Celebrating generosity

The Canberra Times
May 09, 2012
by Jennifer Gall

James O Fairfax Theatre, NGA, Monday, May 7

In a program designed to celebrate the generosity of musicians to each other across generations and national boundaries, Kathryn Selby selected music by Neils Gade, Frederic Chopin, Igor Stravinsky and Felix Mendelssohn to give voice to her talented ensemble. Opening and concluding works for piano trio nicely bookended pieces chosen to showcase solo performances on the violin and cello. Selby's new line up is the most satisfying to date for this listener. Sophie Rowell's sophisticated interpretation and her carefully balanced energetic response to the violin parts blended immaculately with Julian Smiles extraordinary gifts as a cellist. I marvel at the tone of his cello which is so very clean and yet remains generously warm. Selby retains her anchoring role at the heart of the ensemble, knowing just when to signal for more movement or draw the musicians closer into the essence of the music.

Choosing a composer a little out of the main stream for the opening work, the Trio Movement in B flat by Danish composer Niels Gade provided a good introduction, the instrumental lines conversing in lyrical interplay. The score commemorates the mentoring role Mendelssohn played in helping to establish Gade as a recognised composer of substance outside Denmark.

Selby's ravishing interpretation of the piano accompaniment for Chopin's Sonata for cello and piano in G minor, Op.65, CT 204 created cascades of sound supporting Smiles's sublime cello. This was the only piece in which I thought the piano could have been a little softer in the faster movements to allow space for the cello line to soar. The Largo created moments of tender equanimity, the instruments balanced perfectly.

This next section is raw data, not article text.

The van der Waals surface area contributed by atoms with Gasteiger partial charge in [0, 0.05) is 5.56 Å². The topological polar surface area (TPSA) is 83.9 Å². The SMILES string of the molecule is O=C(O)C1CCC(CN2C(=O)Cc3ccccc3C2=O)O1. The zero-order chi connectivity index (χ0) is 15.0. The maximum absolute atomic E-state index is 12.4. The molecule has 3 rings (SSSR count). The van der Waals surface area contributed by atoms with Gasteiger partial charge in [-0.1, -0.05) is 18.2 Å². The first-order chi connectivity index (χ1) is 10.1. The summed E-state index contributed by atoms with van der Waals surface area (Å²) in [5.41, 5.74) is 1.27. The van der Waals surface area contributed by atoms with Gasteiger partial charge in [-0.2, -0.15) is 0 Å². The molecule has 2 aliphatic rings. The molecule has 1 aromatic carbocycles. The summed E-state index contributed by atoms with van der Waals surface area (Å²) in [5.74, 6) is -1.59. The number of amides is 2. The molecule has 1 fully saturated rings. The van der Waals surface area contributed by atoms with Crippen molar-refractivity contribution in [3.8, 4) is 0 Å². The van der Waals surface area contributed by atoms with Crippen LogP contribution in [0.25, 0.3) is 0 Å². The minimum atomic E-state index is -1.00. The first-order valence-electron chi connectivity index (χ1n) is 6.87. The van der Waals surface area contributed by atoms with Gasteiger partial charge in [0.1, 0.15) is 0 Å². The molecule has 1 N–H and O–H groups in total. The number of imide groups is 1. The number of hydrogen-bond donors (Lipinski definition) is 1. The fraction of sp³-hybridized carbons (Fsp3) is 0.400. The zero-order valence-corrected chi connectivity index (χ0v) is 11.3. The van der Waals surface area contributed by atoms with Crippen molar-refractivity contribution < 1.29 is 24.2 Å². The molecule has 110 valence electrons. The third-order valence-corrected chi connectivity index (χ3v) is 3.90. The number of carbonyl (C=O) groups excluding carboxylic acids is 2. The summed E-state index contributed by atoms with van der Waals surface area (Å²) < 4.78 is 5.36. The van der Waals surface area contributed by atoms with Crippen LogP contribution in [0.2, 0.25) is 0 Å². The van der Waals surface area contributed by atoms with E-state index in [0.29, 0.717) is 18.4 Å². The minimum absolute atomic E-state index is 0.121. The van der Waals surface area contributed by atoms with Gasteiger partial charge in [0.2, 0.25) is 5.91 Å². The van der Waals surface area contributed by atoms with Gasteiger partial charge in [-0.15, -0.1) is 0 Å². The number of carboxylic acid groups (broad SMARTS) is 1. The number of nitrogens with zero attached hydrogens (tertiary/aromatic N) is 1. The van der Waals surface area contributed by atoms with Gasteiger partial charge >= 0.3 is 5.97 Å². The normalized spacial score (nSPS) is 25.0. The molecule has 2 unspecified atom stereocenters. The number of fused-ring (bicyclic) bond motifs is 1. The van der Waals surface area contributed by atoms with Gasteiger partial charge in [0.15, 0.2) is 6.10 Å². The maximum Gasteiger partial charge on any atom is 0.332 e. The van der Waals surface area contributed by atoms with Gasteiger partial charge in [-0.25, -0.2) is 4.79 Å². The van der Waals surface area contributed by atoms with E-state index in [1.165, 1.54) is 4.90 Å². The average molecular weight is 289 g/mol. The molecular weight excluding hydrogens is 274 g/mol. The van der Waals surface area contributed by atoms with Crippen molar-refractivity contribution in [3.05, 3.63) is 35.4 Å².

Stravinsky's Suite Italienne arranged by Dushkin spoke eloquently of human culture in transition and the composer's attempts to recast familiar thematic material in a new form to frame a fresh vision of the world. Suite Italienne was the right vehicle to showcase Rowell's responsive technique in the opening saucy promenade, the dangerously spiky Tarantella, beautifully poised notes at the tip of the bow in the Gavotte, the flying Scherzino and the impeccable double stopping in the Minuet.

A great deal of affection illuminated the performance of Mendelssohn's Trio in D minor for piano, violin and cello, Op. 49. The piano tone was bright and effervescent to open, maintaining a pleasing lifting energy throughout. In the Andante con moto tranquillo Mendelssohn's legendary talent for lyrical writing was brought to life by luxurious phrasing and consolidated in the bubbling piano line and graceful bowing of the Scherzo. The Finale did not disappoint, weaving the three parts into a united, jubilant statement. Clara Schumann's music closed the concert in the slow movement of her Piano Trio, played as encore.

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